Markets rallied yesterday on the news that the Chinese had announced that the CNY would be allowed to rise. I could see the sense of a rally in other Asian currencies, and indeed the SGD rally made money for me. A rising CNY should give the Monetary Authority of Singapore more leway to allow the SGD to appreciate. But copper? US equities? Why should they fall when the Chinese tighten in other ways, but rise when they do so by allowing the CNY to appreciate? Perhaps the rally was just caused by a cheerful feeling about the Chinese deciding to play nicely.
Markets sold off as the day went on. Was this down to realisation that CNY appreciation was another form of tightening? I am tempted to say that this is just another example of markets being thick, but I can’t help but wonder if I am missing something.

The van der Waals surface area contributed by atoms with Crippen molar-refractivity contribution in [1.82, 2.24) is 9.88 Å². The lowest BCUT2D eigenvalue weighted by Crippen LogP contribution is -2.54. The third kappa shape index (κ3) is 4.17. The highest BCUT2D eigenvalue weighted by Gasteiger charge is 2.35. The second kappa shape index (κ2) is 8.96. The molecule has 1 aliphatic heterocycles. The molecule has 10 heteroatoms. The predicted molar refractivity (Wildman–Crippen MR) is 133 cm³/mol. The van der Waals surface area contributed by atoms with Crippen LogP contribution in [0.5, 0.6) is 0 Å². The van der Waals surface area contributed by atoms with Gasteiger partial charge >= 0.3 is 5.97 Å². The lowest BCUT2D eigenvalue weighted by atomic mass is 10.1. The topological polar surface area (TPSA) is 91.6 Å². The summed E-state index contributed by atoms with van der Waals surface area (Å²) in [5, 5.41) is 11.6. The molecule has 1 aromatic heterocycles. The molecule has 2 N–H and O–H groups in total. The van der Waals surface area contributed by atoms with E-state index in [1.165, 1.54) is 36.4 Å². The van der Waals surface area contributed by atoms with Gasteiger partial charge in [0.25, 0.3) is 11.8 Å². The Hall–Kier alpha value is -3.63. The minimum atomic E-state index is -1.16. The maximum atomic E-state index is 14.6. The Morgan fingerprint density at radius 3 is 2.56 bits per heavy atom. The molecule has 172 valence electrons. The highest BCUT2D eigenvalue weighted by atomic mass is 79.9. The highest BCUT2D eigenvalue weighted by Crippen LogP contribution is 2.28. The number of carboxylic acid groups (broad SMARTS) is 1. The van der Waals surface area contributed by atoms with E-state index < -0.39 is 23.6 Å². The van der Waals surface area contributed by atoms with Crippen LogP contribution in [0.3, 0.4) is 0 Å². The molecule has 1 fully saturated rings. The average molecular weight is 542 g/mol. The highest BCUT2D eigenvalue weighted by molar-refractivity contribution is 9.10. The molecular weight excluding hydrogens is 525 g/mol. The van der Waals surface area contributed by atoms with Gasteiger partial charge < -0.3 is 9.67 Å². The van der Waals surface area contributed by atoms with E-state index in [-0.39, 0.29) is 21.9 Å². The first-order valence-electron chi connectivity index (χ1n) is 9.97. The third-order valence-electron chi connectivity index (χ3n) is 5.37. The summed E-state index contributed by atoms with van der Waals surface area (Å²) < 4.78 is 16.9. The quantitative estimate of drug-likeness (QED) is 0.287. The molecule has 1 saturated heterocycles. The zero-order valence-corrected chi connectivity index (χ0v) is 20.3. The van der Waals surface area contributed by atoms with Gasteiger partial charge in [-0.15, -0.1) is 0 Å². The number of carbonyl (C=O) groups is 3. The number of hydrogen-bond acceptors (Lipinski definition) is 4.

Incidentally, the reversal created a kangaroo tail in the Dow Jones Industrial Average (though not in the S&P 500). This has led to some technical analysts claiming there is a fair chance the market will decline further. This is not true. As my recent research showed, a strategy that took these tails as trading signals would have made money over a long period of time, but only because the profit potential from a good signal is so high; the probability of a reversal on any one signal is less than 50%. And it only worked for reversals against the prevailing trend, whereas the prevailing trend in US equities (as measured by the 200-day moving average) is still upward.